Since the 1950’s, the U.S. beer industry has been dominated by a handful of huge breweries. But in recent years, the rapid rise of small craft breweries has changed the American market and, arguably, the way people drink beer. VOA’s Jeff Custer reports.
Video

Video Video Claims to Show Shia Forces in Iraq Executing Sunni Boy

A graphic mobile phone video is spreading on the Internet, claiming to show Iraqi forces or Shia militia executing a handcuffed Sunni boy. Experts have yet to verify the video, but already Islamic State followers are publicizing it across social media, playing on deep-rooted sectarian fears. VOA’s Jeff Seldin reports.
Video

Video Ukrainian Authorities Struggle to Secure a Divided Mariupol

Since last month's cease-fire went into effect, shelling around the port city of Mariupol has decreased, but it is thought pro-Russian separatists remain poised to attack. For the city’s authorities, a major challenge is gaining the trust of residents, while at the same time rooting out informants who are passing sensitive information to the rebels. Patrick Wells reports for VOA.
Video

Video Volunteer Gauge-Watchers Help Fine-Tune Weather Science

An observation system called CoCoRaHS is working to improve weather science, thanks to thousands of volunteers across the country who measure precipitation in their own backyards, then share their data through the Internet. VOA's Shelley Schlender reports.
Video

Video NASA Spacecraft Approaches a Dwarf Planet

NASA’s Dawn spacecraft will make history on Friday, March 6, when it becomes the first man-made object to orbit a dwarf planet named Ceres. It is located in the asteroid belt between Mars and Jupiter, almost 500 million kilometers from Earth. Among other objectives, Dawn will try to examine two mysterious bright white spots detected on the planet’s surface. VOA’s George Putic has more.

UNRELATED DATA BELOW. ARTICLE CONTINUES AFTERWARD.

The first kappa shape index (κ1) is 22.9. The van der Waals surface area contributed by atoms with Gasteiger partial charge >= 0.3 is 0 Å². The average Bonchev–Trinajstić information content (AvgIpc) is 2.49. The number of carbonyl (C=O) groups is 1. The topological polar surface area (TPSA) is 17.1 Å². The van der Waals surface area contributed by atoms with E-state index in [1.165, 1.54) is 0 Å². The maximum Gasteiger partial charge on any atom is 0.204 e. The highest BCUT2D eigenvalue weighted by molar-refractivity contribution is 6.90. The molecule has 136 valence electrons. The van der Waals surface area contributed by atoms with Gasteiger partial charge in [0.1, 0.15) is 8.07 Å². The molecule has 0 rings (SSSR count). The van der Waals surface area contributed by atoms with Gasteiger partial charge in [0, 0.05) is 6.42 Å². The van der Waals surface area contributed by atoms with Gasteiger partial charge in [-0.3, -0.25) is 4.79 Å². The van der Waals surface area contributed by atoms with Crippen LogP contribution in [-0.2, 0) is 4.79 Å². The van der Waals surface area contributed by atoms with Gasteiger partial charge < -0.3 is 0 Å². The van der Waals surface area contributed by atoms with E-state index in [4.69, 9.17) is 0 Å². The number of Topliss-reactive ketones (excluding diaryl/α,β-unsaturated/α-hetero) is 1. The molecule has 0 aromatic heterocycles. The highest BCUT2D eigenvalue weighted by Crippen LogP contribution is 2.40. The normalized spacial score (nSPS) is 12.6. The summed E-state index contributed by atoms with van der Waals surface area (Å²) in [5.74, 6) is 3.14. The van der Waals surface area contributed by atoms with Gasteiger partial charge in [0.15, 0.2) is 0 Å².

Video

Video Young Muslims Radicalized Online

Young Muslims are being radicalized ‘in their bedrooms’ through direct contact with Islamic State or ISIL fighters via the Internet, according to terror experts. There are growing concerns that authorities and Internet providers are not doing enough to counter online extremism - which analysts say is spread by a prolific network of online supporters around the world. Henry Ridgwell reports from London.
Video

Video Positive Messaging Transforms Ethiopia's Image

Ethiopia was once known for famine and droughts. Now, headlines more often point to its fast-growing economy and its emergence as a regional peacemaker. How has Addis Ababa changed the narrative? VOA's Marthe van der Wolf reports.
Video

Video Answers Elude Families of MH370 Passengers

For the families on board Malaysia Airlines flight MH370, an airline official’s statement nearly one year ago that the plane had lost contact with air traffic control at 2:40 AM is the only thing that remains confirmed. William Ide reports.

All About America

Circumventing Censorship

An Internet Primer for Healthy Web Habits

As surveillance and censoring technologies advance, so, too, do new tools for your computer or mobile device that help protect your privacy and break through Internet censorship.
More